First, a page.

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Hoffmann, R. A wiki for the life sciences where authorship matters. Nature Genetics (2008)

Activation/deactivation cycle of redox-controlled thylakoid protein phosphorylation. Role of plastoquinol bound to the reduced cytochrome bf complex.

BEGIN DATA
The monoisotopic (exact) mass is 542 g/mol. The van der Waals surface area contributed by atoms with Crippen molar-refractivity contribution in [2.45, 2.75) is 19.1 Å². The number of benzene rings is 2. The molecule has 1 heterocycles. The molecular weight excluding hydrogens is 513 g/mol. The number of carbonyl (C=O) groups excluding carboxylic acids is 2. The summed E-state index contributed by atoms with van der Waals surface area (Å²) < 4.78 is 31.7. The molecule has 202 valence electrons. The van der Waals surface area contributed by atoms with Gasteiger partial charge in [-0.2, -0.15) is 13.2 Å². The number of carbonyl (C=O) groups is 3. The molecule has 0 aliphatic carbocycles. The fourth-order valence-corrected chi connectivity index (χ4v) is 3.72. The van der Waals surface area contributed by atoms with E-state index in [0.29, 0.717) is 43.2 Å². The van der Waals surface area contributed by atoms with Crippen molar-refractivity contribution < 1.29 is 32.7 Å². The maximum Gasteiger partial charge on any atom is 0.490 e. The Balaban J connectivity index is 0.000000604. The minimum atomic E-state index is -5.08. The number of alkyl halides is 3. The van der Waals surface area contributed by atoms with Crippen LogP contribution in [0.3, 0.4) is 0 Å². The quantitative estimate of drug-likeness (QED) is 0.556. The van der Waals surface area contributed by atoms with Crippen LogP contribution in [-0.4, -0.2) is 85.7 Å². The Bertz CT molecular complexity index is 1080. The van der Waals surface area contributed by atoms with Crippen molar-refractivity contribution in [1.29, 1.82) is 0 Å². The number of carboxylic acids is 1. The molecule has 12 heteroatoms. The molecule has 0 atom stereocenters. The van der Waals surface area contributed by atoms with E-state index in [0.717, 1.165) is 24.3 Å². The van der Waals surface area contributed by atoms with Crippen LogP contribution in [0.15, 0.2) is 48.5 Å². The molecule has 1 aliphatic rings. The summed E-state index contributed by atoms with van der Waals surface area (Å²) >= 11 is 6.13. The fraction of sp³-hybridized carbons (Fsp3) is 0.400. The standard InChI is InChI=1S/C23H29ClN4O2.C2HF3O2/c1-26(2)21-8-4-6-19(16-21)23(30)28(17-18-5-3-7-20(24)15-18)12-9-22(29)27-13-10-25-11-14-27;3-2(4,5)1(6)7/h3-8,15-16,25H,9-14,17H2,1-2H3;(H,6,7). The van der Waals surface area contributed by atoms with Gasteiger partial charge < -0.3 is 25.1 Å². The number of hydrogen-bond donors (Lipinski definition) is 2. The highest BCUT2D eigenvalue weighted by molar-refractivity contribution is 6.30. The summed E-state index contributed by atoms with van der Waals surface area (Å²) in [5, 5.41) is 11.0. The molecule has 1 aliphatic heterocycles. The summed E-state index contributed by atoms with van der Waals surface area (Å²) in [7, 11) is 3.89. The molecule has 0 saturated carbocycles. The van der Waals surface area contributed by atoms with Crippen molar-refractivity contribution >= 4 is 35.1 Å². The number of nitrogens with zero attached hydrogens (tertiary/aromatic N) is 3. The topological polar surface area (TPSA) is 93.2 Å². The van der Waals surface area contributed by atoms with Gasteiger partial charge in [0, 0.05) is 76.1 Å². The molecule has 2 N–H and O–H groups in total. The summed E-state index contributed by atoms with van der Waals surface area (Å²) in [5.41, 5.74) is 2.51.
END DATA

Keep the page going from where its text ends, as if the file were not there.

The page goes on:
Signal transduction via light-dependent redox control of reversible thylakoid protein phosphorylation has evolved in plants as a unique mechanism for controlling events related to light energy utilization. Here we report for the first time that protein phosphorylation can be activated without light or the addition of reducing agents by a transient exposure of isolated thylakoid membranes to low pH in darkness. The activation of the kinase after incubation of dark-adapted thylakoids at pH 4.3 coincides with an increase in the plastoquinol: plastoquinone ratio up to 0.25. However, rapid plastoquinol reoxidation ( < 1 min) at pH 7.4 contrasts with the slow kinase deactivation (t 1/2 = 4 min), which indicates that the redox control is not directly dependent on the plastoquinone pool. Use of inhibitors and a cytochrome bf-deficient mutant of Lemna demonstrate the involvement of the cytochrome bf complex in the low-pH induced protein phosphorylation. EPR spectroscopy shows that subsequent to the transient low pH treatment and transfer of the thylakoids to pH 7.4, the Rieske Fe-S center, and plastocyanin become reduced and are not reoxidized while the kinase is slowly deactivated. However, the deactivation correlates with a decrease of the EPR gz signal of the reduced Rieske Fe-S center, which is also affected by quinone analogues that inhibit the kinase. Our data point to an activation mechanism of thylakoid protein phosphorylation that involves the binding of plastoquinol to the cytochrome bf complex in the vicinity of the reduced Rieske Fe-S center.[1]


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